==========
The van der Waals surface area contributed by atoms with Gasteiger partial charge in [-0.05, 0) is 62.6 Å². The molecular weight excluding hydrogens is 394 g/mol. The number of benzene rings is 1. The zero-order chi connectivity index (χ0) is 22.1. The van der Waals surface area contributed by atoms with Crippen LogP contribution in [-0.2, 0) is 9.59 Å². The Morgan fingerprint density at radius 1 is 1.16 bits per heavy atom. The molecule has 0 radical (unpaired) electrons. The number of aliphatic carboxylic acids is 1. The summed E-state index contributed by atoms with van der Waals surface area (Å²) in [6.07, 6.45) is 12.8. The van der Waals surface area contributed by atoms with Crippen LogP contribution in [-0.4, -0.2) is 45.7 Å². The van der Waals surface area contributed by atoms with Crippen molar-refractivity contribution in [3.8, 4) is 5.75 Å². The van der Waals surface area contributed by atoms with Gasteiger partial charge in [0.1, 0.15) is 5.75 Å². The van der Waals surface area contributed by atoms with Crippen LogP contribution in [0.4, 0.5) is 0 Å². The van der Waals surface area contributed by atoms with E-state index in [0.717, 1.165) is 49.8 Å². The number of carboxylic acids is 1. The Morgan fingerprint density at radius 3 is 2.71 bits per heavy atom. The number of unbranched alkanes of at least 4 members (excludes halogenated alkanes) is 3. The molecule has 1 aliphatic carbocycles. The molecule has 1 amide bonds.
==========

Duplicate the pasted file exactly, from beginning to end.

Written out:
The van der Waals surface area contributed by atoms with Gasteiger partial charge in [-0.05, 0) is 62.6 Å². The molecular weight excluding hydrogens is 394 g/mol. The number of benzene rings is 1. The zero-order chi connectivity index (χ0) is 22.1. The van der Waals surface area contributed by atoms with Crippen LogP contribution in [-0.2, 0) is 9.59 Å². The Morgan fingerprint density at radius 1 is 1.16 bits per heavy atom. The molecule has 0 radical (unpaired) electrons. The number of aliphatic carboxylic acids is 1. The summed E-state index contributed by atoms with van der Waals surface area (Å²) in [6.07, 6.45) is 12.8. The van der Waals surface area contributed by atoms with Crippen LogP contribution in [-0.4, -0.2) is 45.7 Å². The van der Waals surface area contributed by atoms with Crippen molar-refractivity contribution in [3.8, 4) is 5.75 Å². The van der Waals surface area contributed by atoms with Gasteiger partial charge in [0.1, 0.15) is 5.75 Å². The van der Waals surface area contributed by atoms with Crippen LogP contribution in [0.4, 0.5) is 0 Å². The van der Waals surface area contributed by atoms with E-state index in [0.717, 1.165) is 49.8 Å². The number of carboxylic acids is 1. The Morgan fingerprint density at radius 3 is 2.71 bits per heavy atom. The number of unbranched alkanes of at least 4 members (excludes halogenated alkanes) is 3. The molecule has 1 aliphatic carbocycles. The molecule has 1 amide bonds.